Stanley Mosk Courthouse (Photo Courtesy of Wikimedia)

In July, the California Superior Court, Los Angeles approved a new set of bail schedules effectively ending the traditional cash bail system in LA.

The new schedule — a list of bail amounts for different charges— prioritizes new protocols that determine whether someone arrested is released based on a perceived risk to the public, or the victim‘s safety, and their flight risk for non-violent, non-serious felonies and misdemeanors; rather than an arbitrary amount of money tied to a crime. The new “zero-bail policy,” officially referred to as the pre-arraignment release protocols (PARP) by the LA Superior Court, largely eliminates the existing cash bail system for most crimes, except serious and violent cases.

While the policy is facing push back from smaller cities across the county and some in law enforcement, criminal justice experts and a preliminary point to the policy is working well so far. Twenty-nine LA County cities are suing to postpone the implementation of the zero-bail schedule — though it has been in effect since Oct. 1 — claiming that crime will go up as a consequence of the policy. Similarly, the Los Angeles Police Protective League has blamed the zero-bail policy for the increase in so-called “smash-and-grab” robberies, and former Sheriff Alex Villanueva criticized the policy saying it will burden local police departments.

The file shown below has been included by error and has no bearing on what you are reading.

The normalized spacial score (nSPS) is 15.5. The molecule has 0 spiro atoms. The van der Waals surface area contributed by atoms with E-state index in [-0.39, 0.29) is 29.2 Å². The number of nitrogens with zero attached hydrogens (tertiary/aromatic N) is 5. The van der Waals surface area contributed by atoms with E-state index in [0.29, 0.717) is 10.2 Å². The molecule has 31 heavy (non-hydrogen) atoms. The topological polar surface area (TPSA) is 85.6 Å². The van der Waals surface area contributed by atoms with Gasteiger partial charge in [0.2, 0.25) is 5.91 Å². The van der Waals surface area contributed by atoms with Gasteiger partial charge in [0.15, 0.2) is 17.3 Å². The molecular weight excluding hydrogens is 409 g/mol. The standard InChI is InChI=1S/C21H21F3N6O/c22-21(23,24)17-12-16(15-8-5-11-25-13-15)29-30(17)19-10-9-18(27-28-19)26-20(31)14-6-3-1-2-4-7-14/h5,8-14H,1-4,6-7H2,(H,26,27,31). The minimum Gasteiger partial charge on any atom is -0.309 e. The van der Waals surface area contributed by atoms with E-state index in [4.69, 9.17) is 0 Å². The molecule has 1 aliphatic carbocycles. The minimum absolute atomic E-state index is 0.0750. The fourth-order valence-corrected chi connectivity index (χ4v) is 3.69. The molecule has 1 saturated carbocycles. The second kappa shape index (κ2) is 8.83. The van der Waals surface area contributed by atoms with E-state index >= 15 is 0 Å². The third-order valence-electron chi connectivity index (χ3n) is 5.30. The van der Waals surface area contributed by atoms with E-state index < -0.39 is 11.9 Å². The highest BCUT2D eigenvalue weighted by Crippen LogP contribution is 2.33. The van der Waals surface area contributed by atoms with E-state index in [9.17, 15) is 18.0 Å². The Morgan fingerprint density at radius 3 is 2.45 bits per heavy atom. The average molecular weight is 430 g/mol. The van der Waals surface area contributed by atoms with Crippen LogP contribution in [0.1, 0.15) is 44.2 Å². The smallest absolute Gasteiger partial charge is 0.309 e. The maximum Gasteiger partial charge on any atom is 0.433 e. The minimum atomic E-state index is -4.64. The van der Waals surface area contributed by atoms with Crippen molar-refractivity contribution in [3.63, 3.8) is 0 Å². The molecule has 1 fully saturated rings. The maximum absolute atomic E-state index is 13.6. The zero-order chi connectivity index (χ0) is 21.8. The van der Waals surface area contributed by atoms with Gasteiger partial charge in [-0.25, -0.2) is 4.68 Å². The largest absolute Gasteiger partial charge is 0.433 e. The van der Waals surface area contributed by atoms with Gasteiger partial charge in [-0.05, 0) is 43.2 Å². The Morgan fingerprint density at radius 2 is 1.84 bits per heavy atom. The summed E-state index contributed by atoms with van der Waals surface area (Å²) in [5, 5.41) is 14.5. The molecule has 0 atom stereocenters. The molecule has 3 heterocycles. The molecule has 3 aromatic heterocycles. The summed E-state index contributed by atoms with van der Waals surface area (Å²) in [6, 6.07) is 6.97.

However, a report released on Monday by the LA Superior Court reviewed data from these first three weeks under the zero-bail schedule, indicating that the new protocols have had “significant public safety benefits” compared to the traditional money bail system.

Though twelve cities initially filed the lawsuit, 29 are currently suing to postpone the zero-bail policy, including Artesia, Downey, Glendora, Vernon, and Whittier. The plaintiffs claim that the new bail schedule will result in a “significant increase in criminals released into the community,” according to a press release by the city of Glendora. But the preliminary report from the Superior Court shows that fewer than 3% of people who were released under the zero-bail policy have been rearrested since its implementation.